A Tale of 10 Languages

What a challenge, but also a remarkable privilege for me, to travel to countless locations in Southeast Asia — this land of variety and contrasts — over the past 10 years of my Bible translation consulting life.

The pace of life is crazy, the hustle and bustle and noise on the streets unbelievable! The colourful sights and unusual sounds are quite spectacular, and the variety of foods and architecture amazing — not to mention the 17 different alphabets used in the over 450 different languages spoken in daily life! Come with me on one of my trips there and see what a group consultation in Southeast Asia is like.

We arrive at a rural hospital where I am told that this is where we will be meeting and where I will stay. I am also told not to leave the campus, as the area is not safe for foreigners. After a spicy meal, disturbed sleep, and a morning shower shared with spiders and a slug or two, I head for the meeting room, filled with tables and laptop computers. People from 10 different language groups are clustered around these tables, all talking excitedly and waiting for the consultation to start.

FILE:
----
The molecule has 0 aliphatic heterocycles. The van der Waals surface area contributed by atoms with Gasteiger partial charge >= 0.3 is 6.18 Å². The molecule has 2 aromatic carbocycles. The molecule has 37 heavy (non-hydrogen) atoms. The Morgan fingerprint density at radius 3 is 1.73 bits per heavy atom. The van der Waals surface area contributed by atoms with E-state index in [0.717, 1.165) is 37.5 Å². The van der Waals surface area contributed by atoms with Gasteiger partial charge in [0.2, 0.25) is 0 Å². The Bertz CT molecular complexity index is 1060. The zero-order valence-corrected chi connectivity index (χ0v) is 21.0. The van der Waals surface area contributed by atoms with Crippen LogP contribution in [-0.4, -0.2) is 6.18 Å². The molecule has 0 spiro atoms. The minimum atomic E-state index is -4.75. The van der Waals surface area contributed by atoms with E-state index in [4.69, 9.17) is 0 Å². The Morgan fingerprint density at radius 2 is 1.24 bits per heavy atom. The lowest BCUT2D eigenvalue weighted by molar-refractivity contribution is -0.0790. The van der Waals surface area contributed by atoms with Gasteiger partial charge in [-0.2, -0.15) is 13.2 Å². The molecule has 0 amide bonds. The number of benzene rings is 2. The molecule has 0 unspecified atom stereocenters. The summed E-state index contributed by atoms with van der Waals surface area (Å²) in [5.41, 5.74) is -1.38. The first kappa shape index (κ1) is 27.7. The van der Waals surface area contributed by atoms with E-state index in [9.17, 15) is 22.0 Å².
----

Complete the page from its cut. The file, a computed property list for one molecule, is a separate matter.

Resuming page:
The 10 teams will all get a turn to showcase their work as each team takes a chapter and reads it out verse by verse, and I assess its accuracy to the original Greek text. The verse is back-translated orally from one of the 10 mother tongue languages into English, so I hear exactly how the translation team have re-expressed the meaning of the verse. I ensure that there are no changes, omissions, or additions to the original or source text meaning.

If there are any problems, I discuss these with the team and they make corrections. I ask questions if I am not sure of their translation, and they too ask me questions if they need help. In this group method of consultation the teams learn from each other and the consultants in training (CITs) also give input, and after we are sure that all the required changes are made, we move onto the next verse.

Working as a consultation team, with CITs who have different strengths and weaknesses, we all learn together and add more expertise as a group to the consultant checking. We now have 5 nationals working as fully trained consultants in Southeast Asia, whom I have had the privilege to mentor.

The beauty of this method of group consultation is that all teams are served together. The stronger teams help the weaker teams to improve their translation. Because the languages are related geographically and linguistically, they can assist each other to provide more examples of local idioms and richer vocabulary to make their translations more natural and meaningful. And that is ultimately what we strive for: clear, natural, and accurate translation of the whole Bible into every person’s heart language.

By Dr. Barry Funnell, a full-time consultant with The Word for the World.